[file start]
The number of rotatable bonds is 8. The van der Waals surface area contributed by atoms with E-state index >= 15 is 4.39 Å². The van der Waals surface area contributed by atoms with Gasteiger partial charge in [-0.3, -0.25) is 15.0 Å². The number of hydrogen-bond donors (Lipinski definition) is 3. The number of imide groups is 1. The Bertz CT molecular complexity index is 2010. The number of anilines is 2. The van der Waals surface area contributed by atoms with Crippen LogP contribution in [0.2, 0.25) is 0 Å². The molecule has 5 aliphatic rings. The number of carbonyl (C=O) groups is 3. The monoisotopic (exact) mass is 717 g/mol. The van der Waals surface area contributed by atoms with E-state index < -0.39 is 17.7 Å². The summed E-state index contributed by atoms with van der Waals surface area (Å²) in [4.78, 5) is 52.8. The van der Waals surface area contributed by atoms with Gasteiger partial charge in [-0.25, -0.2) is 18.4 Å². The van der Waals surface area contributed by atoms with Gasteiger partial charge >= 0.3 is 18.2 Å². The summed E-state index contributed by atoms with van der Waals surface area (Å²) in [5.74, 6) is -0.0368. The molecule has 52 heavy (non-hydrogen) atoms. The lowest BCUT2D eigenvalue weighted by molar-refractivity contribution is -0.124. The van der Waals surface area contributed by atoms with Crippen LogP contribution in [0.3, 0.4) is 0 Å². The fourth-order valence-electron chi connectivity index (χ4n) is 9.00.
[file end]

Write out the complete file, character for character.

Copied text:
The number of rotatable bonds is 8. The van der Waals surface area contributed by atoms with E-state index >= 15 is 4.39 Å². The van der Waals surface area contributed by atoms with Gasteiger partial charge in [-0.3, -0.25) is 15.0 Å². The number of hydrogen-bond donors (Lipinski definition) is 3. The number of imide groups is 1. The Bertz CT molecular complexity index is 2010. The number of anilines is 2. The van der Waals surface area contributed by atoms with Crippen LogP contribution in [0.2, 0.25) is 0 Å². The molecule has 5 aliphatic rings. The number of carbonyl (C=O) groups is 3. The monoisotopic (exact) mass is 717 g/mol. The van der Waals surface area contributed by atoms with E-state index < -0.39 is 17.7 Å². The summed E-state index contributed by atoms with van der Waals surface area (Å²) in [4.78, 5) is 52.8. The van der Waals surface area contributed by atoms with Gasteiger partial charge in [-0.25, -0.2) is 18.4 Å². The van der Waals surface area contributed by atoms with Gasteiger partial charge >= 0.3 is 18.2 Å². The summed E-state index contributed by atoms with van der Waals surface area (Å²) in [5.74, 6) is -0.0368. The molecule has 52 heavy (non-hydrogen) atoms. The lowest BCUT2D eigenvalue weighted by molar-refractivity contribution is -0.124. The van der Waals surface area contributed by atoms with Crippen LogP contribution in [0.3, 0.4) is 0 Å². The fourth-order valence-electron chi connectivity index (χ4n) is 9.00.